University of Lille (France), Simula Metropolitan Center for Digital Engineering, University of Oslo, University of Stavanger (Norway) and Technical University of Berlin, GT-ARC, Technical University of Munich (Germany) are jointly organizing the Summer School on Green Computing and Green Energy.
The target audience for the summer school is early-stage PhD students and MSc students in the related degree programs of any European institution. Students from the host universities and institutes are particularly encouraged to apply.
Accommodation will be provided to the admitted students for the whole duration of the summer school. Upon presentation of documentation, travel expenses will be reimbursed after the summer school with a maximum of €300 for travels within Europe.
Apply now for the summer school here (deadline: 27 June, 2021)
[NEW] Link to the summer school program (living document)
|Location:||University of Lille, Lille, France|
|Dates:||6–10 September 2021|
Green Energy is produced from renewable sources, while Green Computing refers to the study and practice of environmentally sustainable computing. The goal of green computing, therefore, consists in maximizing energy efficiency and the use of renewable energy. Modern IT systems rely upon a complicated mix of people, networks, and hardware; as such, green computing must cover all of these areas. Cloud computing and large data centers have a severe impact on the worldwide energy demand accounting for about 1% of the world’s total energy use in 2018, and thus are a primary focus for proponents of green computing. Data transmission networks account for a similar share. This calls for integrating renewable power sources in order to progress towards carbon-free cloud and networking infrastructures. Energy-efficient data center design should address all of the energy use aspects included in a data center: from the IT equipment to the HVAC (Heating, Ventilation and Air Conditioning) equipment. The efficiency of algorithms and protocols affects the number of computer resources required for any given computation or communication function and there are many efficiency trade-offs in writing software programs. This meeting of green computing with green energy poses special challenges: green energy from solar and wind fluctuates and can be intermittent. Novel mechanisms to shift processing to times when green energy is available or other locations that have a current abundance of green energy are important. This particular form of demand-response applications in large-scale data centers can also bolster the stability and efficiency of power grids, which becomes increasingly challenging and important with the prevalence of distributed renewable generation.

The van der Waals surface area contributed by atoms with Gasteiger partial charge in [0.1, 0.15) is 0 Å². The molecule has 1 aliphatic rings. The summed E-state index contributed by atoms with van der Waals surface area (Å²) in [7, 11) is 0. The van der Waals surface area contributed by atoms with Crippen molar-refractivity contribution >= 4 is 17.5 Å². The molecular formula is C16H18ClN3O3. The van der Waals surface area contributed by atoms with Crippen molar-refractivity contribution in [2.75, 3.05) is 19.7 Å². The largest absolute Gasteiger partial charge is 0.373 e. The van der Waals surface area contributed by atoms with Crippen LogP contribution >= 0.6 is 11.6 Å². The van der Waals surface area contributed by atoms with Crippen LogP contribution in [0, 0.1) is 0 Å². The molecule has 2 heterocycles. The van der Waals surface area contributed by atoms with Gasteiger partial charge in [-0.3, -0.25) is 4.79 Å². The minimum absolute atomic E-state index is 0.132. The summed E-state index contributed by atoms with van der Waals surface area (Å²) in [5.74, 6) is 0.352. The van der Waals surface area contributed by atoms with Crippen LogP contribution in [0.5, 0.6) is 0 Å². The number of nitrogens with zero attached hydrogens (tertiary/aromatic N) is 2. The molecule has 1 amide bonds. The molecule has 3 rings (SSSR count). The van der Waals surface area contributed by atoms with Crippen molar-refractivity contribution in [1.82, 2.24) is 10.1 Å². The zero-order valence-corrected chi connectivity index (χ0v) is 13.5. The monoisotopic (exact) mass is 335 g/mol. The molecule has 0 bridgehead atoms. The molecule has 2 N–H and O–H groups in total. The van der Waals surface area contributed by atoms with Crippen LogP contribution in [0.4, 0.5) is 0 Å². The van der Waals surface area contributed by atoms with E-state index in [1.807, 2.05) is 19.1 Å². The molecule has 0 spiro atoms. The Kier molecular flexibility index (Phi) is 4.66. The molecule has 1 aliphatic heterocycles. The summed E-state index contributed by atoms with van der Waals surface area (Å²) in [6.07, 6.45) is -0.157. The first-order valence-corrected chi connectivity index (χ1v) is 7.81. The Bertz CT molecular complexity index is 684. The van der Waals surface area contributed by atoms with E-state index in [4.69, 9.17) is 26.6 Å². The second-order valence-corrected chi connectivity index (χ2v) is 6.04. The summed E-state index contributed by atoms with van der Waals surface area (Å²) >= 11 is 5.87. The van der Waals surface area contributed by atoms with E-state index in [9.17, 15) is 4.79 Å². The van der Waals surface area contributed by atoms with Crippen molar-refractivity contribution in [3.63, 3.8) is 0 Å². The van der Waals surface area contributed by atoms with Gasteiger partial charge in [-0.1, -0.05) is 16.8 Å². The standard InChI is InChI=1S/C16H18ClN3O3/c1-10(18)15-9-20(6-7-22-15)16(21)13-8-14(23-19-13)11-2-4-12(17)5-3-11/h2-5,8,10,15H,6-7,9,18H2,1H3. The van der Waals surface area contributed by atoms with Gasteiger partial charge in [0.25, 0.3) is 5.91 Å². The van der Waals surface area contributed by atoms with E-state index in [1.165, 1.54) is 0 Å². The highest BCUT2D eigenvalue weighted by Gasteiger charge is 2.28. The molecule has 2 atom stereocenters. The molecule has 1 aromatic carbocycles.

This summer school will cover a comprehensive collection of theoretical and practical aspects at the intersection of energy-efficient computing and renewable energy, including their reciprocal impacts and benefits.
Technically co-sponsored by:
In collaboration with: